Revised Rule 702’s sharper teeth bared in new case

BVWireIssue #262-1
July 10, 2024

marital dissolution/divorce
expert witness, goodwill, divorce, enterprise goodwill, personal goodwill, calculation of value

In an Illinois case, expert witnesses were excluded from testifying under the revised Rule 702, the federal rule of evidence, that went into effect this past December. The federal district court rejected a “historic safe harbor” from a precedential case because it is no longer applicable under the revised Rule 702. This case involves personal injury, and the excluded experts were the plaintiff’s medical experts and an economist.

Precedent reexamined: The plaintiff’s experts were to testify about her injuries and treatment, but the plaintiff had concealed information from them about her prior medical history. Therefore, the experts did not have “sufficient facts or data.” But, under prior precedent, the experts would have been allowed to testify (assuming they used proper methodology) and get challenged under cross-examination. But that is exactly what the revised Rule 702 was designed to prevent, the court said, so the precedent was no longer applicable. The plaintiff argued that the prior precedent was still “good law,” but the court disagreed. (The precedent was Walker v. Soo Line Railroad Company, 208 F.3d 581 (7th Cir. 2000).)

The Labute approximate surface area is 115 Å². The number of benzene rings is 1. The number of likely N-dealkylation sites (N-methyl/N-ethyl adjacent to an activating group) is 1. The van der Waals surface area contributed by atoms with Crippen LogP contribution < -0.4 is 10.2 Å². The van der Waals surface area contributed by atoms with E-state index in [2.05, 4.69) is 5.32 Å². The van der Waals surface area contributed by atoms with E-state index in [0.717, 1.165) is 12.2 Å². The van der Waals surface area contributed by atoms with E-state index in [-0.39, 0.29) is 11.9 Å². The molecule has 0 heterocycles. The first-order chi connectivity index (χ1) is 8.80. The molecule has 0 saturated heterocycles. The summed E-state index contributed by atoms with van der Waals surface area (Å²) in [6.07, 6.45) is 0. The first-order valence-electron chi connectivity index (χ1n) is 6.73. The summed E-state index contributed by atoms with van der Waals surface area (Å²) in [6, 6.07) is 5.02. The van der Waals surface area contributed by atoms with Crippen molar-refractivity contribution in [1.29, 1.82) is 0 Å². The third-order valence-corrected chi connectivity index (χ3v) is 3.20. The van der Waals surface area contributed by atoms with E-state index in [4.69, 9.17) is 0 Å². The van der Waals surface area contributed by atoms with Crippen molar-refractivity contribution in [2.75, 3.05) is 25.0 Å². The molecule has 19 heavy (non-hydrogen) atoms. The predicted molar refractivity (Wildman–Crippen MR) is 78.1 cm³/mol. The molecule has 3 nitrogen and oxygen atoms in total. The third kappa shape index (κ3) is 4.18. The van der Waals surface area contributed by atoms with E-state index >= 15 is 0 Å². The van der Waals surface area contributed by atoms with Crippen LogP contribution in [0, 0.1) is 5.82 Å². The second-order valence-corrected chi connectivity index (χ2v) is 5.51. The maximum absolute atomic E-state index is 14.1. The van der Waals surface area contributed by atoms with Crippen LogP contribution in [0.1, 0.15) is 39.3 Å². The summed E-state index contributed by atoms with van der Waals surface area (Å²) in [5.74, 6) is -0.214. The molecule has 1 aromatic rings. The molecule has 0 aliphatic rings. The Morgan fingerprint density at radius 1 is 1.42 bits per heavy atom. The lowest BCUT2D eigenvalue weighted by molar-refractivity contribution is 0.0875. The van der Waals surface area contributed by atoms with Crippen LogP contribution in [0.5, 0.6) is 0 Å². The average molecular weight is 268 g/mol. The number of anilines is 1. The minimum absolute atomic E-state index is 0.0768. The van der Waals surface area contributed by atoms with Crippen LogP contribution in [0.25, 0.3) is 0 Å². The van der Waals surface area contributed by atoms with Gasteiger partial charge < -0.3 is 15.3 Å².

This ruling illustrates that prior precedent should be reexamined in light of the revised Rule 702. Proper methodologies may no longer be enough to allow the experts to testify—there must also be an adequate factual basis. Experts who were allowed to testify before may find that they now face possible exclusion.

The case is West v. Home Depot U.S.A., Inc., 2024 WL 2845988 (N.D. Ill. June 5, 2024), and a case analysis and full court opinion are on the BVLaw platform.

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